Escape the Crowds
Backcountry lodges provide a smaller, more personal getaway experience than the average resort accommodation with the average number of guests that can be accommodated being just 12 guests per lodge. Talk about cozy! Plus, with lodges running at a reduced capacity during the pandemic, the experience just got even more intimate.
Take advantage of ski touring, splitboarding, and snowshoeing in phenomenal, untouched powder directly outside your door; without having to race out each morning to get your fresh tracks; the slopes aren’t crowded up here. It’s just you and your bubble in vast terrain, a blank canvas likely awaits your mark.
Hearty, Homecooked Cuisine
If you have chosen a catered package, you will return to enjoy a hearty, sumptuous meal, regardless of your culinary preferences. With fresh breakfasts, packed lunches, warm snacks and après-ski apps, and tasty 3-course dinners, you’ll be well fueled for all of your adventures.
Deep in the peaceful backcountry, you’ll be surrounded by pure, white snow blanketing everything from lush forests to the soaring mountain peaks. Take in the unspoiled alpine views at sunset and soak in the beauty of the light that touches the landscape from the open sky, jutting peaks, and spacious meadows.
To experience the remote wilderness of BC’s backcountry and find a lodge in your local community this winter to wind down after a full day exploring – and support local businesses in the process – click here.
It’s the beginning of a new year, though perhaps with little reprieve, as much of the uncertainty of last year has carried over like a long lingering haze.
For many, the current global events have taken a toll on mental health, as we continue to follow provincial health authorities’ directives to reduce both travel and social interactions. As it turns out, an antidote to the stress and mental unrest is to spend at least two hours per week in nature. Research has shown that time spent connecting to nature can have a powerful impact on improving our mental health.
While restrictions are causing us to stay close to home, you don’t need to go far to get into nature. For the adventurers that yearn to explore this season, there are still ways to get outside and explore safely within your own community. Perhaps you’ll even develop a deeper appreciation for the environment that exists right outside your door.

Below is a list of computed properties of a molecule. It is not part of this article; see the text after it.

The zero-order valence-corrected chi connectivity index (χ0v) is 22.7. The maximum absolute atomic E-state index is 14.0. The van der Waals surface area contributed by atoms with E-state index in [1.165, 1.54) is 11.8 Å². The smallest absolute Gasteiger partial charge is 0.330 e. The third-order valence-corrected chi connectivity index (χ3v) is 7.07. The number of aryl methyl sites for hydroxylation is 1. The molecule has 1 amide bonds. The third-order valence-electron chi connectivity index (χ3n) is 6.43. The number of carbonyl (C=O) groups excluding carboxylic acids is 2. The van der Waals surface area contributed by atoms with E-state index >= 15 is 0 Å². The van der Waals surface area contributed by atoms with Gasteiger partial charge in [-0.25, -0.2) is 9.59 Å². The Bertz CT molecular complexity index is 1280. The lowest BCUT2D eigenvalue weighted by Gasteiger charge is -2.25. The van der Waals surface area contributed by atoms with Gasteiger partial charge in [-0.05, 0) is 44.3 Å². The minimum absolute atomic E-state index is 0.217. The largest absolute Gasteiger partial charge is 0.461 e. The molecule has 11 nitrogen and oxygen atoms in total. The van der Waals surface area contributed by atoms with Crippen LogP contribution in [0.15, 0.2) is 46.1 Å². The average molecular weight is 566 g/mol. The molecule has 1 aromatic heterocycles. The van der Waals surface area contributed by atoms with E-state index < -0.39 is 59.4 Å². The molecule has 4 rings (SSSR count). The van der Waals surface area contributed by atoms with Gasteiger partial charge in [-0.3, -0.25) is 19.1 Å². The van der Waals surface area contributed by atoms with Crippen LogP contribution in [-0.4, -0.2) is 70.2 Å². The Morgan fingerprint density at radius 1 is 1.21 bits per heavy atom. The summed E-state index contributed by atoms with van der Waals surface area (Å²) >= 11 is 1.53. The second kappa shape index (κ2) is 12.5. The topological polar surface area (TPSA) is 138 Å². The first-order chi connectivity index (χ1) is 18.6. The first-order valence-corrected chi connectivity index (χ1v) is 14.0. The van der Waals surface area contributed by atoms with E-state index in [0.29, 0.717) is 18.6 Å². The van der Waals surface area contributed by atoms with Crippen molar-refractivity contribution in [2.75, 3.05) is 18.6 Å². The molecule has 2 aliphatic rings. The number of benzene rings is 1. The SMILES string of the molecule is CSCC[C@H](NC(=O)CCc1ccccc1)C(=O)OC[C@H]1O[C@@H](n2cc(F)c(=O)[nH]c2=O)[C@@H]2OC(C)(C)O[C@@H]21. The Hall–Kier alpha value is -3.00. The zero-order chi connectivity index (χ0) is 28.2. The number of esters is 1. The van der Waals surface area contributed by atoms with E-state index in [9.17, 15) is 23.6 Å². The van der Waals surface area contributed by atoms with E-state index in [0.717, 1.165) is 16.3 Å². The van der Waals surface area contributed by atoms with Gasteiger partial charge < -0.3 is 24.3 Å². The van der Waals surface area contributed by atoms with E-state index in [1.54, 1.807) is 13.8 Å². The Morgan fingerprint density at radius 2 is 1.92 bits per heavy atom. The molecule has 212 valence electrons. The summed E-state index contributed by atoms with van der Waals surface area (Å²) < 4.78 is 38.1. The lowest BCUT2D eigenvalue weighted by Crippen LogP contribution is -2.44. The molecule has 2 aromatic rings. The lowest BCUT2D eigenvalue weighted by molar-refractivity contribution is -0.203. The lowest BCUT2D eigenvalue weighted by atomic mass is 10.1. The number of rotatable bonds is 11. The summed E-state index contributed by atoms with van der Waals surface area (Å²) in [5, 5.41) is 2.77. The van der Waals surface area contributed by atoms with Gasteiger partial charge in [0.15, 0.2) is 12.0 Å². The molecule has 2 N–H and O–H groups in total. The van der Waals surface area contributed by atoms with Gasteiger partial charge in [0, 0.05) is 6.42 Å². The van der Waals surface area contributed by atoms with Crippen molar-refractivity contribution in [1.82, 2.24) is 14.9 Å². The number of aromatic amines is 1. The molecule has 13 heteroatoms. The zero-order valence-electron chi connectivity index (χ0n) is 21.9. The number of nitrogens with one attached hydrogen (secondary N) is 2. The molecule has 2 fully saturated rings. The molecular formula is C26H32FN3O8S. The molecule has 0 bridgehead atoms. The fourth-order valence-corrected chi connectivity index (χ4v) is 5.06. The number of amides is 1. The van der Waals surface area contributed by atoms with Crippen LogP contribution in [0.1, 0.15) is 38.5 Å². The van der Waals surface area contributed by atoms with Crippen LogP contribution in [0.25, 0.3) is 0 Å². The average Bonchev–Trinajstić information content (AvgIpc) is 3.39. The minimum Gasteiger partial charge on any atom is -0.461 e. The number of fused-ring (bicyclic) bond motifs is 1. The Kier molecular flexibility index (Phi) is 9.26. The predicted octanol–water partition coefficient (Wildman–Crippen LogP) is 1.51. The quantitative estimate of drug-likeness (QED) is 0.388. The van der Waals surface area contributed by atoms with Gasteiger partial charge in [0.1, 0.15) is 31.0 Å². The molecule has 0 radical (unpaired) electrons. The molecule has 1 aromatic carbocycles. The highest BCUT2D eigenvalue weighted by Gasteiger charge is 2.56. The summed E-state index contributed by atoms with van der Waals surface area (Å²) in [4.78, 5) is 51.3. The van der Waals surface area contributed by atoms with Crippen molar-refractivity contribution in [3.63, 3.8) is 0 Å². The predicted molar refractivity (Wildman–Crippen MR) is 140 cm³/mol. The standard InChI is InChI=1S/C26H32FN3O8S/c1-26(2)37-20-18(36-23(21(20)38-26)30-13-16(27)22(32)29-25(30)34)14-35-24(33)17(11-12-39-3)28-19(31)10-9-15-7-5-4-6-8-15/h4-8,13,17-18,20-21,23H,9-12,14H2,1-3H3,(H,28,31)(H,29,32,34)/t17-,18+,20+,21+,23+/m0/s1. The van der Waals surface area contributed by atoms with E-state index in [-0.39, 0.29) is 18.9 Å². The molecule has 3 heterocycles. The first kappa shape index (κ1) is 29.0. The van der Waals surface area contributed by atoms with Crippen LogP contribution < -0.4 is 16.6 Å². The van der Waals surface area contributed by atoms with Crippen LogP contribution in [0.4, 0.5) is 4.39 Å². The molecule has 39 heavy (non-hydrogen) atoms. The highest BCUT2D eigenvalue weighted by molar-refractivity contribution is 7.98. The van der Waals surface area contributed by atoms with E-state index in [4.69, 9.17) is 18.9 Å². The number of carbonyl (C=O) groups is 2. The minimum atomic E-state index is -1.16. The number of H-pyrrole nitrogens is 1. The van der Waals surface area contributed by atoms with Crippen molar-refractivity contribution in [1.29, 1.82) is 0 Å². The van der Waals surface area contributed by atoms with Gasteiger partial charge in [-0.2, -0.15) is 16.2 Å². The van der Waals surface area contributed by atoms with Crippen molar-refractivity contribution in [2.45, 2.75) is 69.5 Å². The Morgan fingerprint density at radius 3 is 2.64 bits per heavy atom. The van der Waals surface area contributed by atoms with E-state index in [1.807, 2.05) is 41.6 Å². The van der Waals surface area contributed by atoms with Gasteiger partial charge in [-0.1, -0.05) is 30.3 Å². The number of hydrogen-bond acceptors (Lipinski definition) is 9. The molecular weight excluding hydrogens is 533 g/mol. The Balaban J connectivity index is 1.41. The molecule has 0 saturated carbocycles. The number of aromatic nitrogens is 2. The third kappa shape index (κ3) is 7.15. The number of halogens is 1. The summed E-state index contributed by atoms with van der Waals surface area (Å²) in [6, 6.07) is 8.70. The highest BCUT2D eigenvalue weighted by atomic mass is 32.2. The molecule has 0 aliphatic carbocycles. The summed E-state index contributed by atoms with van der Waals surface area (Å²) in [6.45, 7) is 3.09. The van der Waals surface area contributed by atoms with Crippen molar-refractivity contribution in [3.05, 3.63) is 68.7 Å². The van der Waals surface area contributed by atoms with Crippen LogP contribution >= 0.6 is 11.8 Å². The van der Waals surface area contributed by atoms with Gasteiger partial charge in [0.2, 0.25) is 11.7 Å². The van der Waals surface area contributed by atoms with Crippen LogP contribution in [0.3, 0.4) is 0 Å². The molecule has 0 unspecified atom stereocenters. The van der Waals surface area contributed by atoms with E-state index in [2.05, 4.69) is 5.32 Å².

The next time you’re feeling overwhelmed, take a walk in your local community. To double the impact and truly tune into the natural world, try this simple exercise using your five senses to come to presence and connect with the magnificence of nature. All it takes is an open mind and a willingness to slow down and come to presence.
Begin with identifying five things you can see in your surroundings. Maybe you notice the deep blue shade of sky on a bluebird day and the soft pillows of fresh white snow atop drooping cedar branches. Or if you’re closer to the coast, perhaps you instead take in the plump raindrops that cling to the needles of a Douglas-fir.
Next, pinpoint four things you can hear. You might focus on the natural soundscapes that surround you, like the biophonic sound of birdsong overhead. Or the familiar groans and creaks of ancient trees as the wind passes through their outstretched branches.
Move on to locating three things you can touch. Take the time to trace your fingertips over the soft and fuzzy moss that blankets the trunk of an old tree, a stark contrast to the sensation of the wonderfully rough and rugged bark beneath your palm.
Then, discern two things you can smell, such as the earthy scent produced by rain falling on dry soil or the wintery scent of pine oils as you rub the bristly needles between your fingertips.
Finally, identify one thing you can taste. Maybe it’s the acidic aftertaste of your morning coffee or if you’re lucky, the tangy taste of a rose hip plucked straight from the bush.
This 5-4-3-2-1 grounding exercise is a powerful tool to calm an anxious mind. Plus, the practice of tuning in and acknowledging the natural setting around you may lead you to rediscovering the beauty in your own backyard.